Plaintiffs are correct that the DCHRA requires only that actions be brought within a year of the time when an unlawful discriminatory act is discovered. See D.C. Code § 2-1403.16(a) ("A private cause of action pursuant to this chapter shall be filed in a court of competent jurisdiction within one year of the unlawful discriminatory act, or the discovery thereof . . . .") However, Plaintiffs are mistaken in their belief that a plaintiff does not "discover" a discriminatory act until the plaintiff learns that the act is unlawful. The D.C. Court of Appeals has explained that the discovery rule in the DCHRA concerns situations where the fact of an injury is not readily apparent, and establishes the accrual date for limitations purposes as the time when a plaintiff discovered or should have discovered all of the essential elements of a potential cause of action.

Thus, for a cause of action to accrue where the discovery rule is applicable, one must know or by the exercise of reasonable diligence should know (1) of the injury, (2) its cause in fact, and (3) some evidence of wrongdoing. The discovery rule does not apply to circumstances . . . where the plaintiff has failed to discover the relevant law even though the existence of an injury is apparent.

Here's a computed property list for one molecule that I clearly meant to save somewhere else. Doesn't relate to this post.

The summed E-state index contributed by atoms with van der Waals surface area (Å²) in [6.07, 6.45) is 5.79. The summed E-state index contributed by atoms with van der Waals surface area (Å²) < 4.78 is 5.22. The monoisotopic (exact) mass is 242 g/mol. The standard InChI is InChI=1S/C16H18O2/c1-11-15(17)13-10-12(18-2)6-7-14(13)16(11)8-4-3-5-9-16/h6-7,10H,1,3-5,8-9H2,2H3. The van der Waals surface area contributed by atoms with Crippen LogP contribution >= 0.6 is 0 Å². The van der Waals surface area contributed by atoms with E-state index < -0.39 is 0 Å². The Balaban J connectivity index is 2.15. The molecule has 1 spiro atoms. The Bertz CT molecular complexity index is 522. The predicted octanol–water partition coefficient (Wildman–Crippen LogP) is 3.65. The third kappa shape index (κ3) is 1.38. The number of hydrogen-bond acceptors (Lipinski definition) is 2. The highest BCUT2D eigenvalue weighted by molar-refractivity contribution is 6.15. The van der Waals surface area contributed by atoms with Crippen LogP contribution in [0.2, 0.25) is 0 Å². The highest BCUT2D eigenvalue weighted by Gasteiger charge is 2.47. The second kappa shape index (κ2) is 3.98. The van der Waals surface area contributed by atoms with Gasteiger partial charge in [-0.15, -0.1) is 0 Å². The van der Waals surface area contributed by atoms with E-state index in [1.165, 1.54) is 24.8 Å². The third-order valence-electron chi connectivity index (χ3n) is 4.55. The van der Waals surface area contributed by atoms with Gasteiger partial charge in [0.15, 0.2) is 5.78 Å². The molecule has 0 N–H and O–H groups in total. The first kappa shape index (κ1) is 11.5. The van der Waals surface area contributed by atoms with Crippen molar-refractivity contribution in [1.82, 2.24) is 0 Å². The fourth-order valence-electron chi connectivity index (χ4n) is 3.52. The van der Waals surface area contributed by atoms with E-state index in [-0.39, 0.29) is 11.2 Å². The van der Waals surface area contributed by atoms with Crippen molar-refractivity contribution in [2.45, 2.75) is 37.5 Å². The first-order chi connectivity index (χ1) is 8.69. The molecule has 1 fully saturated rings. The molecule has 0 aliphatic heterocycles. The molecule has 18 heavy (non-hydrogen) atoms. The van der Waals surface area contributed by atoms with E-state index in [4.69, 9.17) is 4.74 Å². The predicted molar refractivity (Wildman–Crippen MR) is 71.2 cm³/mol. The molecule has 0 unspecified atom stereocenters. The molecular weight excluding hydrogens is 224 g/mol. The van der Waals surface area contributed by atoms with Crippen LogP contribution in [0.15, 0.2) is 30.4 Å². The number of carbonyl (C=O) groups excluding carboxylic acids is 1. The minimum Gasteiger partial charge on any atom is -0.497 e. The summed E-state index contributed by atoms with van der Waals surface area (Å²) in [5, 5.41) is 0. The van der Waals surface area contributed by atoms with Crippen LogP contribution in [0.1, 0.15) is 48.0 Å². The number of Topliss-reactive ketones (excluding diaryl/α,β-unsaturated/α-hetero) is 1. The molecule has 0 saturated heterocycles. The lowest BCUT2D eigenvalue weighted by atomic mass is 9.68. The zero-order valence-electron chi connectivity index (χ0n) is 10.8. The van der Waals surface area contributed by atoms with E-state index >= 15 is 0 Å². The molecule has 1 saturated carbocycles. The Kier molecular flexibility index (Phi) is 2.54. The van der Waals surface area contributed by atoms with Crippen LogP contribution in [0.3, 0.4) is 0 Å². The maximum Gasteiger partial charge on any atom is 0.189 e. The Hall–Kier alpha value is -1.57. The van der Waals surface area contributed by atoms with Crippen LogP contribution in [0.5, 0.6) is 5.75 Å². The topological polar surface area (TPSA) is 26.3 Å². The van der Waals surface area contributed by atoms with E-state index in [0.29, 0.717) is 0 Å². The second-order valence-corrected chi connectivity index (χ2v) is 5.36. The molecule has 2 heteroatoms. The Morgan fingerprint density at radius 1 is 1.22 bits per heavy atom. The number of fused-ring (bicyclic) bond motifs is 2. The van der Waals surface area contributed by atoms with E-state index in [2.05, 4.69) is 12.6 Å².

East v. Graphic Arts Industry Joint Pension Trust, 718 A.2d 153, 157 (D.C. 1998) (internal citations and quotation marks omitted). Here, the allegations in the Amended Complaint clearly establish that Plaintiffs' injuries were sustained either during their employment with Marcel's or when they were terminated or constructively terminated from that employment. Because Plaintiffs allege that they were harassed and threatened based on their religion during their employment, they cannot claim for purposes of the discovery rule that they were unaware of that discrimination until after they were terminated. Therefore, based on the undisputed facts before the Court, the Court finds that the DCHRA claims asserted by Plaintiffs Parra and Chabar are barred by the one-year statute of limitations. Accordingly, the Court shall treat Defendants' motion to dismiss as a motion for summary judgment and enter judgment in favor of Defendants as to these claims.